Register Forgot login?

© 2002-2018
Encyclopaedia Metallum

Best viewed
without Internet Explorer,
in 1280 x 960 resolution
or higher.

Yes to Sex, No to Violence, Blackie… - 88%

bayern, February 9th, 2018

Although Blackie Lawless’ cohort was the least commercially successful team from the muscular side (Quiet Riot, Motley Crue, Twisted Sister; early works) of US pop metal, they proved the most resilient and the most attractive one for the average metal fan; I had friends who were listening to thrash and death metal almost exclusively, but had, and still do, a very soft spot for W.A.S.P. I guess a major reason for that was their outrageous live shows as music-wise, the stupendous debut notwithstanding of course, they were hardly the most boisterous, angriest batch on the circuit save for Lawless’ highly passionate vociferous, barking vocals.

I have to admit I remained in the Crue/Sister camp due to these acts’ more consistent repertoire as W.A.S.P. really softened after the explosive first showing, and never managed to produce a gigantic hit from the ranks of “Animal (Fuck Like a Beast)”, for instance, one of my 20 top favourite songs of all times. On the other hand, they never released a really bad album during the 80’s, there were always bits and pieces of every affair that prompted repeated listens, but when they eventually peaked on the triumphant “The Crimson Idol”, it was a bit too late for the metal world to finally start paying more serious attention to the once underestimated shock rockers as new winds were blowing, sweeping away the classic metal laws to which the most Lawless of them all was holding onto steadfastly…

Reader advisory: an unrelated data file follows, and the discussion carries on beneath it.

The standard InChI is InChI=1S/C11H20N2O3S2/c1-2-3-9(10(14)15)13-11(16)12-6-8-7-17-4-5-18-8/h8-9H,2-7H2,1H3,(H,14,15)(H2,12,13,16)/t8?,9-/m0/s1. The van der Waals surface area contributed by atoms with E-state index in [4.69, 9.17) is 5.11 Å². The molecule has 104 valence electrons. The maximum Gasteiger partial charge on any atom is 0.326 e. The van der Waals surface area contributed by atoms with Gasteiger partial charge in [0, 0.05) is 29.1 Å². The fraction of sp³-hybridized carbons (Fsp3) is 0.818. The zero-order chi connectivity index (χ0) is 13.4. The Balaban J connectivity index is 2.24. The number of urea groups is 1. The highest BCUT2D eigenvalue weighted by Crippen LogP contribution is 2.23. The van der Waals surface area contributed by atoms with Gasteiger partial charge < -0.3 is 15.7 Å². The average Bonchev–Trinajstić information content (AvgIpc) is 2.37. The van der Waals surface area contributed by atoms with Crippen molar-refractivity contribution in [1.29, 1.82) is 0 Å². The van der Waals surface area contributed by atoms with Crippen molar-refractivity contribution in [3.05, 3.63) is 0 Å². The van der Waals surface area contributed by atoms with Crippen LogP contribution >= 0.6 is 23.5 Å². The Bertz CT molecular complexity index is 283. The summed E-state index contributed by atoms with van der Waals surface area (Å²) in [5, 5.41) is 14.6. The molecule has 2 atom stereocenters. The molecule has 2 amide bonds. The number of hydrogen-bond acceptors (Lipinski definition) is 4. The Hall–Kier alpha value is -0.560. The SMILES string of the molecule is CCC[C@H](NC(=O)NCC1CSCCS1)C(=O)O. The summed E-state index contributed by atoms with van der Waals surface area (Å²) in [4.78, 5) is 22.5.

At least the results produced were definitely worth hearing although “Still Not Black Enough” was a considerable step bacк compared to the infernally serious, nearly progressive officiancy of its predecessor, the band opting for a return to the more stripped-down, rock-ish delivery from their classic efforts. That wasn’t going to cut it, though, not in the midst of the most gruesome for metal times. “Adapt or die”, or kill, or fuck in the best case scenario… that was the situation if an old timer wanted to stay afloat, and Lawless finally voted to obey…

“But how exactly?”, was the question; well, the opening title-track only too nicely describes the case with its overt industrialized flavour although, to be perfectly honest, except for the grating abrasive edge of the guitars everything else is vintage old school W.A.S.P., and this cut is a sure hit Blackie in perfect form, sounding pissed and emotional in equal dozes. The hits have just started, as a matter of fact, “Take the Addiction” being another stadium filler recalling “9.5.-N.A.S.T.Y.” from “Inside the Electric Circus”, catchy as fuck (not so much kill or die), lifting the mood big time although “My Tortured Eyes” goes the opposite direction being a brilliant poignant lyrical ballad, a staple for the band track followed by “KIllahead”, a most infectious modern metal roller-coaster with a rousing rock’n roll-ish vibe.